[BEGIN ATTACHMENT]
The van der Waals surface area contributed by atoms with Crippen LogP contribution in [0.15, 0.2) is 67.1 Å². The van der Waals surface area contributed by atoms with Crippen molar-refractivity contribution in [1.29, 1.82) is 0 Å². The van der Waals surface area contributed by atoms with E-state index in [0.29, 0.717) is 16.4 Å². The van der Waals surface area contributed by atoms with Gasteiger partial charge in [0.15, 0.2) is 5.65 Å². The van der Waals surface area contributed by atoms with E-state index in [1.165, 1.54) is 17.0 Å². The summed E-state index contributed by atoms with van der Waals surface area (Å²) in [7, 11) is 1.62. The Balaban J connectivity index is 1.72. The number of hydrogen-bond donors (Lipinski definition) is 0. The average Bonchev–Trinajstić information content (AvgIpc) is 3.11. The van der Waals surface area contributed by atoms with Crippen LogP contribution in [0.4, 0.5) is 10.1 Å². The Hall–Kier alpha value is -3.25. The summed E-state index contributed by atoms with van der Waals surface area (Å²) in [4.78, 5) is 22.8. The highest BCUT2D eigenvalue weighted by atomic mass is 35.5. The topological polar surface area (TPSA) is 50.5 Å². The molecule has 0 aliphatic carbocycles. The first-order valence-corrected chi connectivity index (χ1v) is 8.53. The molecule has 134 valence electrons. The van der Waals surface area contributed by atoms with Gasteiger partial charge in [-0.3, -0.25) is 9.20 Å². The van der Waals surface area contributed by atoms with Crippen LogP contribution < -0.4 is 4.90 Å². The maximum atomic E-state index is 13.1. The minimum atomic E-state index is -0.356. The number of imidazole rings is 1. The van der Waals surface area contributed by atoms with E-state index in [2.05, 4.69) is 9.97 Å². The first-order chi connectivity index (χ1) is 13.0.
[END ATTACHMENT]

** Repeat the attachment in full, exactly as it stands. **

The van der Waals surface area contributed by atoms with Crippen LogP contribution in [0.15, 0.2) is 67.1 Å². The van der Waals surface area contributed by atoms with Crippen molar-refractivity contribution in [1.29, 1.82) is 0 Å². The van der Waals surface area contributed by atoms with E-state index in [0.29, 0.717) is 16.4 Å². The van der Waals surface area contributed by atoms with Gasteiger partial charge in [0.15, 0.2) is 5.65 Å². The van der Waals surface area contributed by atoms with E-state index in [1.165, 1.54) is 17.0 Å². The summed E-state index contributed by atoms with van der Waals surface area (Å²) in [7, 11) is 1.62. The Balaban J connectivity index is 1.72. The number of hydrogen-bond donors (Lipinski definition) is 0. The average Bonchev–Trinajstić information content (AvgIpc) is 3.11. The van der Waals surface area contributed by atoms with Crippen LogP contribution in [0.4, 0.5) is 10.1 Å². The Hall–Kier alpha value is -3.25. The summed E-state index contributed by atoms with van der Waals surface area (Å²) in [4.78, 5) is 22.8. The highest BCUT2D eigenvalue weighted by atomic mass is 35.5. The topological polar surface area (TPSA) is 50.5 Å². The molecule has 0 aliphatic carbocycles. The first-order valence-corrected chi connectivity index (χ1v) is 8.53. The molecule has 134 valence electrons. The van der Waals surface area contributed by atoms with Gasteiger partial charge in [-0.3, -0.25) is 9.20 Å². The van der Waals surface area contributed by atoms with Crippen LogP contribution < -0.4 is 4.90 Å². The maximum atomic E-state index is 13.1. The minimum atomic E-state index is -0.356. The number of imidazole rings is 1. The van der Waals surface area contributed by atoms with E-state index in [2.05, 4.69) is 9.97 Å². The first-order chi connectivity index (χ1) is 13.0.